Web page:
Is India’s ecommerce giant Flipkart building plans to enter online travel? We look at the company and its history – and why it might be well-placed to build the country’s biggest OTA.
FlipKart is an e-commerce giant who has raised more than US$7 billion to date. The company’s investors include a long list of VC powerhouses such as Naspers, Softbank, Tencent, and Tiger Global. It was founded in 20017 by two ex Amazon employees, Benny and Sachin Basil.
It started out in a very Amazon-like style, selling books and slowly expanding out to include other ecommerce categories. The big step forward for the company came in solving the online payment challenge. It did this not through cutting edge payment gateway – but by offering, quite simply, cash on delivery as a payment option.
This payment innovation, a maniacal focus on mobile, SEO excellence, and non stop execution has propelled them to their current enviable position, a leader in one of the world’s largest and fastest-growing eCommerce markets. The founders have since found themselves in a fierce battle with their former employer, Amazon, and the Alibaba-backed Paytm Mall coming up quickly.
Why would anyone enter the India OTA space?
With all this competition in the traditional e-commerce consumer categories, why would FlipKart consider travel now? It’s not confirmed that it is, but the rumours started when MakeMyTrip co-founder Rajesh Magow joined (or rather, rejoined) the FlipKart board.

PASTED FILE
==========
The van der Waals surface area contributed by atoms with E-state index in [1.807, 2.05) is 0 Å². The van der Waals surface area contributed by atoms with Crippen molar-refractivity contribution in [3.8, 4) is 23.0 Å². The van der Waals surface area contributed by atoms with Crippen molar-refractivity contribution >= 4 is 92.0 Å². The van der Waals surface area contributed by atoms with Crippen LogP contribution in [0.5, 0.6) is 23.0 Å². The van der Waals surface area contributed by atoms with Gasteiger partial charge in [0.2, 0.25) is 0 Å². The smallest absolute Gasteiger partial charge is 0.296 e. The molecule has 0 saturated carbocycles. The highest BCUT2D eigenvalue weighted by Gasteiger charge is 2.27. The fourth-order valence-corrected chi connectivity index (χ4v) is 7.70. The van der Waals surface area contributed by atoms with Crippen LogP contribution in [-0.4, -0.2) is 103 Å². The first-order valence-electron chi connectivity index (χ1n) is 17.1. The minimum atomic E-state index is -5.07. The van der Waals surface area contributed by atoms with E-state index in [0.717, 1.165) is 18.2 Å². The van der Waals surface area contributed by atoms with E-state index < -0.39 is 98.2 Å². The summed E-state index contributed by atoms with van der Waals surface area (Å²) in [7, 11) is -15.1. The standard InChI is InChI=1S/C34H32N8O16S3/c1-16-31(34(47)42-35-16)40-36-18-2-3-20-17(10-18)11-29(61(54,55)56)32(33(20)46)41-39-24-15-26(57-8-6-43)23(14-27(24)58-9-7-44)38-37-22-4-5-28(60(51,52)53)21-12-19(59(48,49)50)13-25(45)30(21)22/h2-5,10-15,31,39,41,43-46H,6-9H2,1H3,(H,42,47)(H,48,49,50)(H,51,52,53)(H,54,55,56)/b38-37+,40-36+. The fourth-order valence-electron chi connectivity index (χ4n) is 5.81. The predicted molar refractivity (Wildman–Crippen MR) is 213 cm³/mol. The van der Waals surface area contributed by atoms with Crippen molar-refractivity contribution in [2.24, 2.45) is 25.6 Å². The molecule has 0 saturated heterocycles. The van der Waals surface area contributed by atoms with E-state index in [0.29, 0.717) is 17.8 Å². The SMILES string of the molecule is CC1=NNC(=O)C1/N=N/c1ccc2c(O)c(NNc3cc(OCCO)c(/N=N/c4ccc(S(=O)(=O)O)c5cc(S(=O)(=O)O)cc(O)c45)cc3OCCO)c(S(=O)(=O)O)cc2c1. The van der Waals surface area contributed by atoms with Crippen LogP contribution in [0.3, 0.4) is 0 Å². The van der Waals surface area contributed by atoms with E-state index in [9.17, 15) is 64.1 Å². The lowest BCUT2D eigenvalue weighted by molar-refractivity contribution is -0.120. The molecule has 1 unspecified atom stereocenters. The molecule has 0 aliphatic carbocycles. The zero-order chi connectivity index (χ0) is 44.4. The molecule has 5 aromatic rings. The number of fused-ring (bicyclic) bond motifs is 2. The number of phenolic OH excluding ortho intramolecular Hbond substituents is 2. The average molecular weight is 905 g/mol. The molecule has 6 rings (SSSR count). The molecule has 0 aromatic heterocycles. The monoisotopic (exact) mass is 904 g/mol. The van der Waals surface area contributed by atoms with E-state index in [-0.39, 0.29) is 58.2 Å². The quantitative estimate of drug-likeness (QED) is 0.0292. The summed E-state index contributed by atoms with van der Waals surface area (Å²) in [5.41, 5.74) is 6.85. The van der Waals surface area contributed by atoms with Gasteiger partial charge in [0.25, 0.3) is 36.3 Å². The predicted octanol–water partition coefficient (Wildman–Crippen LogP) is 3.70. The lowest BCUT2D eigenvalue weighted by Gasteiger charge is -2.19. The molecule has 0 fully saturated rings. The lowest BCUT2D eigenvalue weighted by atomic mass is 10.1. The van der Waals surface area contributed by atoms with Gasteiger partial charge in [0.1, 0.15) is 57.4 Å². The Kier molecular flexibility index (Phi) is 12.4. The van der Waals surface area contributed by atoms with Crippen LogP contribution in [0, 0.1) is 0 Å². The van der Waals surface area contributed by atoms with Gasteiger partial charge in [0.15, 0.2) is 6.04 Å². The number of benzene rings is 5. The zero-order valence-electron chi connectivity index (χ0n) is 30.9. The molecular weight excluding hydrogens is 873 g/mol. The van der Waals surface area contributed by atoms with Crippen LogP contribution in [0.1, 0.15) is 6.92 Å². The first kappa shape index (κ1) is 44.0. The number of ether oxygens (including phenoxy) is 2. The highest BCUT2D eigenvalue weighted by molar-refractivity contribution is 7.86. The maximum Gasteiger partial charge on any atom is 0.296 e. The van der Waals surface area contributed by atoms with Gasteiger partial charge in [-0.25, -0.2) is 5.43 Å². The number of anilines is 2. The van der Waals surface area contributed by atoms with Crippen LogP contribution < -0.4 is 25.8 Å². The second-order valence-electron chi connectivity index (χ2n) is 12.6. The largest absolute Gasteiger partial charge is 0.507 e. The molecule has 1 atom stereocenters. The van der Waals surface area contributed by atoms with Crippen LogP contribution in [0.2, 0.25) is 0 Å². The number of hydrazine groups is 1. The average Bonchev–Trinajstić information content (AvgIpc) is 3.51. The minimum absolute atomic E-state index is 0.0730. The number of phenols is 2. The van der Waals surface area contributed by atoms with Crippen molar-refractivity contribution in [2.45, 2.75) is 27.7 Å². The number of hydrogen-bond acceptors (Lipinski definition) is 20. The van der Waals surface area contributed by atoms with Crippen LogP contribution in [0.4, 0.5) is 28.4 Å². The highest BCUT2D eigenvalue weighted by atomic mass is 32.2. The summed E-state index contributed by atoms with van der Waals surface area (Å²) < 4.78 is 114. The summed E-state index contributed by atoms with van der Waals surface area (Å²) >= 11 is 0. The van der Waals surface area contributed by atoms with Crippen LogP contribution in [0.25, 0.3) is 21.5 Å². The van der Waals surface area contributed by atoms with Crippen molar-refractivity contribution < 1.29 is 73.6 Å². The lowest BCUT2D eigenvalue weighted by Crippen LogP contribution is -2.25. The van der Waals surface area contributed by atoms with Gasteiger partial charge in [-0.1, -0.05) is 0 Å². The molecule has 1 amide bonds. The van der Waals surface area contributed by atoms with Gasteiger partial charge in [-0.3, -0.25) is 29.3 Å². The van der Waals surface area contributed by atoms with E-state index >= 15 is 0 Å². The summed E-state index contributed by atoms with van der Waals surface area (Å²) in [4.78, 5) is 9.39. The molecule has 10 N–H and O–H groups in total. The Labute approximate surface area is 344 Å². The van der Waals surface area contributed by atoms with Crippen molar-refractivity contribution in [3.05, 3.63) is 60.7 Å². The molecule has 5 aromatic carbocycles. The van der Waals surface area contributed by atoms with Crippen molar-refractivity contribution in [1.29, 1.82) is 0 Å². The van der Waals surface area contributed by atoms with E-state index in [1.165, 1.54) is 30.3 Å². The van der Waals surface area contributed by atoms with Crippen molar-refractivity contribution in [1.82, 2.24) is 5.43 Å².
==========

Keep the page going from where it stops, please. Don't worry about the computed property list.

The India travel market is staggering already and growing at a double-digit pace. A June 2017 report published by Google and BCG predicts the overall travel market will reach $48B by 2020.
The appeal of online travel specifically is supported by the relatively low percentage of total volumes online today, set against a rapidly growing internet population.
For Flipkart, online travel represents a category it can use to aggregate customers and build its gross merchandise volume. 2017 was all about funding and 2018 will be all about scaling. Travel offers Flipkart a massive consumer online category in a space not yet fully addressed by Amazon or Paytm.
What Would a ‘FlipKart for Travel’ Look Like?
Perhaps even more interesting (and telling) than Rajesh rejoining the FlipKart board is that the South African VC Naspers has 100’s of millions in investment in both FlipKart and MakeMyTrip.
The likelihood of a FlipKart + MakeMyTrip partnership in the OTA space looks much more plausible than a head-to-head battle for travel consumers.
The likelihood of a FlipKart + MakeMyTrip partnership in the OTA space looks much more plausible than a head-to-head battle for travel consumers. The Naspers’ investments only provides proof that they are smart investors in two of India’s home grown e-commerce leaders – not that the two will work together.
Building a even an scaled down online travel business and platform from scratch would take both time and money. FlipKart certainly has the funding, but it doesn’t don’t have the time.